Good Riddance to Recorded ‘Hate Incidents’ | National Review

Good Riddance to Recorded ‘Hate Incidents’ | National Review

Today, the U.K. Court of Appeals decided to get rid of the police practice of recording non-crime “hate incidents” which, the judges determined, constitute an unlawful interference with freedom of expression.

The legal challenge was brought by Harry Miller, a former police officer, who was visited by police in January 2020 after writing tweets that criticized and mocked transgenderism. Miller soon discovered that this interaction was stored on a national database of “non-crime incidents.” The College of Policing defines a hate incident as “any non-crime incident which is perceived, by the victim or any other person, to be motivated by a hostility or prejudice.”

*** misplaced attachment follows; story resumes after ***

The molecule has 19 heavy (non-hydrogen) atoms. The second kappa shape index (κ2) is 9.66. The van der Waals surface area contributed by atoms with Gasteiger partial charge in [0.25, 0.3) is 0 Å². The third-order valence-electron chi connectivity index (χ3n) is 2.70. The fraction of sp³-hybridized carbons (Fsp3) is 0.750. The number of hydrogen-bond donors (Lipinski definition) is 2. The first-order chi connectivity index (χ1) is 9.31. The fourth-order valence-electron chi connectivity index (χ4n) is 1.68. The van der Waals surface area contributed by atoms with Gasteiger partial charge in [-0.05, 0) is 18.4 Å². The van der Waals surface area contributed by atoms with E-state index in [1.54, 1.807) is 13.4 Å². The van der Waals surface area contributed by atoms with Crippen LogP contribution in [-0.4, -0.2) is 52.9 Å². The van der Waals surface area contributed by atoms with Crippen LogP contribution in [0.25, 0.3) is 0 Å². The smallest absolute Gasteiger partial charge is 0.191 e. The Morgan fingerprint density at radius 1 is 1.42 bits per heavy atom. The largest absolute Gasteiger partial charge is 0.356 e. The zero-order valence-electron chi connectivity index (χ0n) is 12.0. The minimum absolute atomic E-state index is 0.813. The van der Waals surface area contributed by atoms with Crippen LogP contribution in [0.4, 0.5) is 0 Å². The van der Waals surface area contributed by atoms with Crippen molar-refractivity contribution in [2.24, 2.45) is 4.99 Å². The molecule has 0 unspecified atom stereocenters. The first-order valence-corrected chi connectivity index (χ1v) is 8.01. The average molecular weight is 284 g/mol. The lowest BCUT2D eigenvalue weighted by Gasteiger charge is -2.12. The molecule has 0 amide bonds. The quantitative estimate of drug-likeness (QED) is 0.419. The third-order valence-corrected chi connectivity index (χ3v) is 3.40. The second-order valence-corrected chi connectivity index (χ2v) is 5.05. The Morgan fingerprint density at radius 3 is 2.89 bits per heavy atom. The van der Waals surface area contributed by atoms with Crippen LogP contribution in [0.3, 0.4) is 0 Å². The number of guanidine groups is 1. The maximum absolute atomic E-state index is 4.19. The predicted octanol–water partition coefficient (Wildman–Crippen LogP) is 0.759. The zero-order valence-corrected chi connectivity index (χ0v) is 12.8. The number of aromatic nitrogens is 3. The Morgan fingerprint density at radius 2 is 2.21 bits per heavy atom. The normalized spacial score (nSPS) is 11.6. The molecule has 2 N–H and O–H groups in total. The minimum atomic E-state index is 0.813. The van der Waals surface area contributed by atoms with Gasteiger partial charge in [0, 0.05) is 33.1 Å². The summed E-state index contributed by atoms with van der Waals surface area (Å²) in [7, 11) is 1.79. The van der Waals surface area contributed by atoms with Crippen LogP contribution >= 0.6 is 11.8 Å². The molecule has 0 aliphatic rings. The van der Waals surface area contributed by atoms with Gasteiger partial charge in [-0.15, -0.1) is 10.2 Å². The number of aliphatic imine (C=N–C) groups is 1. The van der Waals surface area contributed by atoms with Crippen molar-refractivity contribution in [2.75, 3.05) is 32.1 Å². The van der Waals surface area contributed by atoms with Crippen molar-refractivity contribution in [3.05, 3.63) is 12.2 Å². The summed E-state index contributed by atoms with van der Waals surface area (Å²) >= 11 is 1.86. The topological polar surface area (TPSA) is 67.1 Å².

In her judgment, Dame Victoria Sharp, one of England’s most senior judges warned of the “chilling effect of perception-based recording.” This is the crucial point. This is all subjective. Nobody wants their speech to be monitored and registered by the police. If political speech is to be recorded in this way, the inevitable result will be self-censorship.

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About the Author

Tony Beasley
Tony Beasley writes for the Local News, US and the World Section of ANH.